I never write reviews but this is the best gardening podcast out there. Jennifer has interesting topics and guests and is not one bit annoying like some others are. I love that she involves her kids at the end of the podcast - usually with poetry or music. Really good podcast.
- Barbcfc, Mar 23, 2016
Still Growing is one of the reliably informative gardening podcasts from North America. The format consists of an intro (personal gardening status chat, seasonal remarks), an extended interview with a guest, and an outro with funny outtakes, side remarks, and some chatter (poems, readings) from the host's children. The podcast is focused on reliable knowledge - the guests are typically experts like academics, master gardeners, gardening entrepreneurs or public garden leaders. The intro and especially the outro give it a homey feel. Given I live in the high northern region, just a little below the Polar Circle, I'm always looking for more cold-weather oriented gardening information. Jennifer Ebeling is in Minnesota, so that's helpful to me! Vegetable gardening (my main interest) gets a good share, but is not predominant. Most topics transcend your specific gardening interest and are applicable to many styles: landscaping principles, vermicomposting, greenhouses. The episodes are typically an hour long, which is just fine for me.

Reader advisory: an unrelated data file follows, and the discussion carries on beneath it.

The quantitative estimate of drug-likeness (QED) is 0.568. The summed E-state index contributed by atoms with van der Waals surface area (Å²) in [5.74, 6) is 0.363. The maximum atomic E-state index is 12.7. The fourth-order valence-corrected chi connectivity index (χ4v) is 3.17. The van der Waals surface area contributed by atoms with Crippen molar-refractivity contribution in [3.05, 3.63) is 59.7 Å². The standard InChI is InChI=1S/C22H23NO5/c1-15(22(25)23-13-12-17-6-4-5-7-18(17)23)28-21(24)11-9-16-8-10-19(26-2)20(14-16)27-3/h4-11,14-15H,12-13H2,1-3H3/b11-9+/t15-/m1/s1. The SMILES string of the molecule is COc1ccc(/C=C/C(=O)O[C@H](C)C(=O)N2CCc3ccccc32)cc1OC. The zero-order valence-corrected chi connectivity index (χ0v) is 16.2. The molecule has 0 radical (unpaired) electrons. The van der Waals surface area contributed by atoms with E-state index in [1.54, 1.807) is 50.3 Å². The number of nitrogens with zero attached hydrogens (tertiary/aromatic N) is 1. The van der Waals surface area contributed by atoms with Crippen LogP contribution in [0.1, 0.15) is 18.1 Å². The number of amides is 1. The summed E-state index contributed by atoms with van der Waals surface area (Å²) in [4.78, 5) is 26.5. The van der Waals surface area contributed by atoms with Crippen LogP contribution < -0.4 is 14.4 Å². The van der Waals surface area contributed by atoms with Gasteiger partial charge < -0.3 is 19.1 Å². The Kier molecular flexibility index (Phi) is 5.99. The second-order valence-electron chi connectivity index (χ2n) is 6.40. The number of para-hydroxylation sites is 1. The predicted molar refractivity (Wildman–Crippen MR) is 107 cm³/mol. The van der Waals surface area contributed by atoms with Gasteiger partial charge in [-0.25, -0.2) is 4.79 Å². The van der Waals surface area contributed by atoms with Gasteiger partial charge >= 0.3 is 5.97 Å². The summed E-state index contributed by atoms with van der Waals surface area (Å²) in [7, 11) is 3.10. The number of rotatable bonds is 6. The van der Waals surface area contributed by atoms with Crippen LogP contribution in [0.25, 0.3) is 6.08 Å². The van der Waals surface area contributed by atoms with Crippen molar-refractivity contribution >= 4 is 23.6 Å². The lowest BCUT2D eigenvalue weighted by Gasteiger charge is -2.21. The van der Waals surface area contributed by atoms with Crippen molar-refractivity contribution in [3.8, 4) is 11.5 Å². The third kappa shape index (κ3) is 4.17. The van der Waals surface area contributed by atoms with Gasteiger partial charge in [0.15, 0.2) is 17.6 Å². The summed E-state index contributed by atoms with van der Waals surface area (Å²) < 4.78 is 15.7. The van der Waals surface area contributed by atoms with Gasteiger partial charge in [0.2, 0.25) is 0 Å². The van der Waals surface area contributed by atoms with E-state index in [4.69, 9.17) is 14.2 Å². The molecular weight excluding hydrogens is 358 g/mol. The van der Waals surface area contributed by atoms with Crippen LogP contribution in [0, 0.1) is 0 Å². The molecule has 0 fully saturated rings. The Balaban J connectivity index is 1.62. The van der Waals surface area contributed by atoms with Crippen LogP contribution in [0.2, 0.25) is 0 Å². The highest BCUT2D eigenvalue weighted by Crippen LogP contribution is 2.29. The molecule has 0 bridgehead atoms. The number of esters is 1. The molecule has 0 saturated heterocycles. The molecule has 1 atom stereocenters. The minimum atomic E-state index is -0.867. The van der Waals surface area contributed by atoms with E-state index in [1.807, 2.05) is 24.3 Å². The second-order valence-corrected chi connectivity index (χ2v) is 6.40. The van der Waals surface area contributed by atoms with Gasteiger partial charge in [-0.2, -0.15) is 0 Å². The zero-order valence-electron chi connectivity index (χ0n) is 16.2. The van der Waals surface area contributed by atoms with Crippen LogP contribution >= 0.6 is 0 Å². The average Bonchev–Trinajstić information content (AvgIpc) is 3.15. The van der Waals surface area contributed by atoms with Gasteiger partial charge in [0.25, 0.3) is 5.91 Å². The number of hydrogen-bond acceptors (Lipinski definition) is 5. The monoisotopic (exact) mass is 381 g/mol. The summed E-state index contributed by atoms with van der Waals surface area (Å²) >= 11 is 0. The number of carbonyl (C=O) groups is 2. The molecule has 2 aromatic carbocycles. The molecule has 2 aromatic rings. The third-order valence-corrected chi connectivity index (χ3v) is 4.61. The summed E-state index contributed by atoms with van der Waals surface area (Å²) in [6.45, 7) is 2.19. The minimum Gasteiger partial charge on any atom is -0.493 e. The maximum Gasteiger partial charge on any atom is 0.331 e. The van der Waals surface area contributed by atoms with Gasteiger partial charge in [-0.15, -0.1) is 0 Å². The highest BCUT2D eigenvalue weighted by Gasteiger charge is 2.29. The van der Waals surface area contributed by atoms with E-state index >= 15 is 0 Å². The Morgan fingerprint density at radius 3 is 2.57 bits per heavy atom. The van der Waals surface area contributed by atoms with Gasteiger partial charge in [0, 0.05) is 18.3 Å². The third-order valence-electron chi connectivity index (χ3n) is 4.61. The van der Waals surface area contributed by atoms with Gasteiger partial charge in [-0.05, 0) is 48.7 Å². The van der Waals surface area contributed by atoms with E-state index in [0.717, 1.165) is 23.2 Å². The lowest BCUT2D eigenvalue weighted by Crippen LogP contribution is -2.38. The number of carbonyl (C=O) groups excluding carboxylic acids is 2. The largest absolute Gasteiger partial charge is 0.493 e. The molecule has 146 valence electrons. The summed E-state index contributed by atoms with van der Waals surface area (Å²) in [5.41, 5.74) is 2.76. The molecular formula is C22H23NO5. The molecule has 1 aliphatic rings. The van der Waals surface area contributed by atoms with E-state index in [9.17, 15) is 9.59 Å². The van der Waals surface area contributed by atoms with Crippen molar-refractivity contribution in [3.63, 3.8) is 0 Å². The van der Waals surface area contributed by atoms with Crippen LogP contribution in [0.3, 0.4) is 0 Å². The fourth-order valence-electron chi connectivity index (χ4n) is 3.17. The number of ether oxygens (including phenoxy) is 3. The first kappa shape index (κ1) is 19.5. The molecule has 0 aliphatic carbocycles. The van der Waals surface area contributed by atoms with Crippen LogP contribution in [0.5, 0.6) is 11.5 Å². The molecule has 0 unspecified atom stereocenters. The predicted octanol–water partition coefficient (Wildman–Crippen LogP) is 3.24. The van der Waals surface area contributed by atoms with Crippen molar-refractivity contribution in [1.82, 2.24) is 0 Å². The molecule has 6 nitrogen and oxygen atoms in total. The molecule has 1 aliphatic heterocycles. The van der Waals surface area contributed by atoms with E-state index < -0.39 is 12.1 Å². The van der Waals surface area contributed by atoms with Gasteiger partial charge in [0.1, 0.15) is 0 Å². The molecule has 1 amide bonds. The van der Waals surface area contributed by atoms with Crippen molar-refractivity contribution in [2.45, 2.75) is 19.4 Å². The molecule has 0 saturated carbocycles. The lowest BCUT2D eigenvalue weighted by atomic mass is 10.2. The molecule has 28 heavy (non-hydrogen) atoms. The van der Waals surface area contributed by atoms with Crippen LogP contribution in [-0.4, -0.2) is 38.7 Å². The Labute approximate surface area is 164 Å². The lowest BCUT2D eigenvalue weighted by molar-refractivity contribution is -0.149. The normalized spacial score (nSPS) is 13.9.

- cwaigl, May 29, 2014
Best gardening podcast out there. Her preparedness leads to a good interaction with the guests and brings out the best in them. Very informative and yet personable.
- Corn bug, June 15, 2016
This is a great podcast. Really well produced and organized with good sound quality. I love the mix of information and personal touches. Jennifer has great guests and asks the best questions. You can tell she really does her homework. I listen to several gardening podcasts and this is my absolute favorite!
- So Cal Gardengirl, June 19,2016